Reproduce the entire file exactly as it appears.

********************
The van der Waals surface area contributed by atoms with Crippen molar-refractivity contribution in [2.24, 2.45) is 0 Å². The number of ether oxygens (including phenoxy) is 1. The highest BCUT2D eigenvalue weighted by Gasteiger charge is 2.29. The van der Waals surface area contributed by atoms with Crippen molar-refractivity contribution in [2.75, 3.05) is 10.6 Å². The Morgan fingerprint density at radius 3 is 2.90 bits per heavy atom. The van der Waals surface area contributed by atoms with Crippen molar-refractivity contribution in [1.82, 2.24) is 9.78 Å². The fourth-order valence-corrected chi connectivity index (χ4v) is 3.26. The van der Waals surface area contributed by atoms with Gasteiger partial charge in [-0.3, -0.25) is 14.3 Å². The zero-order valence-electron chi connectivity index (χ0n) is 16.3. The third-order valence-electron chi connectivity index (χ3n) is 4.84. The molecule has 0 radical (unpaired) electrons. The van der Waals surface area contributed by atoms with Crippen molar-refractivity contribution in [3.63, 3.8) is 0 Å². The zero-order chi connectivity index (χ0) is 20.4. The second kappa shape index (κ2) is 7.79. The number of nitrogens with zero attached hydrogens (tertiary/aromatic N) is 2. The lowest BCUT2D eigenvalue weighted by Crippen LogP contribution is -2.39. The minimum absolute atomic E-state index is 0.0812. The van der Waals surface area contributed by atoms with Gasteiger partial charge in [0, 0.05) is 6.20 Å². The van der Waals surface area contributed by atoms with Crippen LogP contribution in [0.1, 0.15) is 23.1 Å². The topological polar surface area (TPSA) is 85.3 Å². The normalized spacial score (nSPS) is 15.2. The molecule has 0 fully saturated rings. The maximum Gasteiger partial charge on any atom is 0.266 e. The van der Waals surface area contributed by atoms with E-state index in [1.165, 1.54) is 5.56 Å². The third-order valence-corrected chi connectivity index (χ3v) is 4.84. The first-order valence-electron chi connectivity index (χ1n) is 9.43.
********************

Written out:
The van der Waals surface area contributed by atoms with Crippen molar-refractivity contribution in [2.24, 2.45) is 0 Å². The number of ether oxygens (including phenoxy) is 1. The highest BCUT2D eigenvalue weighted by Gasteiger charge is 2.29. The van der Waals surface area contributed by atoms with Crippen molar-refractivity contribution in [2.75, 3.05) is 10.6 Å². The Morgan fingerprint density at radius 3 is 2.90 bits per heavy atom. The van der Waals surface area contributed by atoms with Crippen molar-refractivity contribution in [1.82, 2.24) is 9.78 Å². The fourth-order valence-corrected chi connectivity index (χ4v) is 3.26. The van der Waals surface area contributed by atoms with Gasteiger partial charge in [-0.3, -0.25) is 14.3 Å². The zero-order valence-electron chi connectivity index (χ0n) is 16.3. The third-order valence-electron chi connectivity index (χ3n) is 4.84. The molecule has 0 radical (unpaired) electrons. The van der Waals surface area contributed by atoms with Crippen molar-refractivity contribution in [3.63, 3.8) is 0 Å². The zero-order chi connectivity index (χ0) is 20.4. The second kappa shape index (κ2) is 7.79. The number of nitrogens with zero attached hydrogens (tertiary/aromatic N) is 2. The lowest BCUT2D eigenvalue weighted by Crippen LogP contribution is -2.39. The minimum absolute atomic E-state index is 0.0812. The van der Waals surface area contributed by atoms with Gasteiger partial charge in [0, 0.05) is 6.20 Å². The van der Waals surface area contributed by atoms with Crippen LogP contribution in [0.1, 0.15) is 23.1 Å². The topological polar surface area (TPSA) is 85.3 Å². The normalized spacial score (nSPS) is 15.2. The molecule has 0 fully saturated rings. The maximum Gasteiger partial charge on any atom is 0.266 e. The van der Waals surface area contributed by atoms with E-state index in [1.165, 1.54) is 5.56 Å². The third-order valence-corrected chi connectivity index (χ3v) is 4.84. The first-order valence-electron chi connectivity index (χ1n) is 9.43.